Get someone to house/dog sit; have someone keep your dog in their home. We don't board our dogs any longer in those busy kennels, but there are other options.

Re: your work with therapy dog clients, I would think another concern you'll have is getting these people attached to your visits over time and then leaving for extended periods. I have done work with the fragile elderly, and that is a tie that isn't easy to leave behind.
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Old 11-18-2014, 01:17 PM   #18
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Hi all,
I am always a reader of the forum and very occasionally add something to it. I'm afraid I am a frustrated retiree. It's my fault that I'm still a little unsettles in my new life.

I really did not retire too early. I'm single and 67 years old, and retired November 2013. I was in such a rush to get some permanence in my life after being overseas for about 42 years in 12 countries working. I bought a house in northern Washington, first house I ever owned, a stones throw from Vancouver. I have a wonderful dog, a Labrador, to train as a therapy dog.

I miss other cultures. I'm used to traveling, and find my life to be too stagnant. I'd never ever give up "man's best friend", but he does restrict what I can and cannot do. I suppose I could lock up the house and travel, but it's all new to me.

I'm hoping that to hear that it sometimes takes years to get used to retirement, and to find a niche to give that quality to your life. I was wondering if others have had similar difficulties.
I'm sure you'll settle in. Once you get busy taking the dog around it will be that much more worthwhile.

We were out in the Seattle/Olympic area in October. You are close to many interesting cultural pockets. Acres of diamonds in your backyard, the saying goes.

Take care!
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Old 11-18-2014, 01:28 PM   #19
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It might be a good idea to ask and answer yourself what restricted means to you? Particularly, who are you with respect to this feeling of being restricted? If you were "unrestricted", what exactly would do? Can you find a way to have or do those or similar things in your life as it exists now? What might exist that you haven't thought of? If you were your own best friend, what might you tell yourself to do that ypu might not be seeing now?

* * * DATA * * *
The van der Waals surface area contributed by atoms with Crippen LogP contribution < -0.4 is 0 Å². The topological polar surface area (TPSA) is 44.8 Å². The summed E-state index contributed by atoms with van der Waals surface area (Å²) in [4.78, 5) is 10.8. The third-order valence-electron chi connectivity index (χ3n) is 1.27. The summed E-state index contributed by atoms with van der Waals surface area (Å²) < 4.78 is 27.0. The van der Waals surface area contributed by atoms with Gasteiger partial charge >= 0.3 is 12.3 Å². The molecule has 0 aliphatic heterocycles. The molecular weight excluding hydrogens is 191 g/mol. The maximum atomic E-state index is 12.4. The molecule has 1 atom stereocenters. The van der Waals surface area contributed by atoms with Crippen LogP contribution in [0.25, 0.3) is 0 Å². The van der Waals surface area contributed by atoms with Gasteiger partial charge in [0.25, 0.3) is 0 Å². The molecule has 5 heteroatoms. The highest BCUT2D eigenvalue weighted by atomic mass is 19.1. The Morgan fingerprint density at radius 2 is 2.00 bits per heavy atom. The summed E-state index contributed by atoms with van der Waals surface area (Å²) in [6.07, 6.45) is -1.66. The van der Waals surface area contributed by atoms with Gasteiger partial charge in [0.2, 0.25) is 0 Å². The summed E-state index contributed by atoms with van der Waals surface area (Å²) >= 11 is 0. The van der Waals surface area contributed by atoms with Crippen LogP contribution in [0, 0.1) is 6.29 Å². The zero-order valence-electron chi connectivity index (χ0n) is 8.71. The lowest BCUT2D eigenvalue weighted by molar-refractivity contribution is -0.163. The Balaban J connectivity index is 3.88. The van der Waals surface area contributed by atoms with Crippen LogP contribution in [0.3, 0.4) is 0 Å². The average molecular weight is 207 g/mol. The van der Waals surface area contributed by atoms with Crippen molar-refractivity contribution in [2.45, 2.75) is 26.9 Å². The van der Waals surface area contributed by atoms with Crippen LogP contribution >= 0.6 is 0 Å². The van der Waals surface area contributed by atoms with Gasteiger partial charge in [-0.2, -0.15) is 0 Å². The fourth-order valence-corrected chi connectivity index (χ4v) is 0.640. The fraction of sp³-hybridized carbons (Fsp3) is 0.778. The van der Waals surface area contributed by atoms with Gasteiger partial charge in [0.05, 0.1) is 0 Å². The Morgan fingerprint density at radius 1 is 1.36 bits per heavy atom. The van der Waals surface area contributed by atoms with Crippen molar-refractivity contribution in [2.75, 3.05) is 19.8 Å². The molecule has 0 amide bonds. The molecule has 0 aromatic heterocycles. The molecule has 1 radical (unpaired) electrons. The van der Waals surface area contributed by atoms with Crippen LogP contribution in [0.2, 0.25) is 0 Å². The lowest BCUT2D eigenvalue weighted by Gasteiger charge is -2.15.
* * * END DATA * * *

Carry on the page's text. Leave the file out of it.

I have come to find that restriction exists in the mind--what's restricting to one person might not be at all to another. It's a matter of interpretation. The trick is to look at who we are and what we say about what we say are restrictions in order to find a more satisfactory result. How else can you approach the situation or what actions can you take to give you more of a sense of freedom? Sometimes you have to stop and look at how you're looking at things in order to see what you might might be missing.
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Old 11-18-2014, 01:34 PM   #20
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Rob, I do rescue and many of my former fosters (border collies) have gone on to get their therapy credentials. It is a big commitment you have made to get him certified, and having that will open many doors for the two of you to do very rewarding work in a variety of settings.

I wonder if you've considered doing some travel in a small camper or something like that? You could see a lot of North America from where you are (we just spent some amazing time earlier this year on the Cassiar Highway just above you) and there is abundant camping in the state parks there. Your dog would love it. And perhaps you might find enjoyment in keeping moving, albeit at a slow pace, but still getting the traveler's high from being in new places.

I wish you much luck, and again offer my thanks for your time into training your dog for therapy work.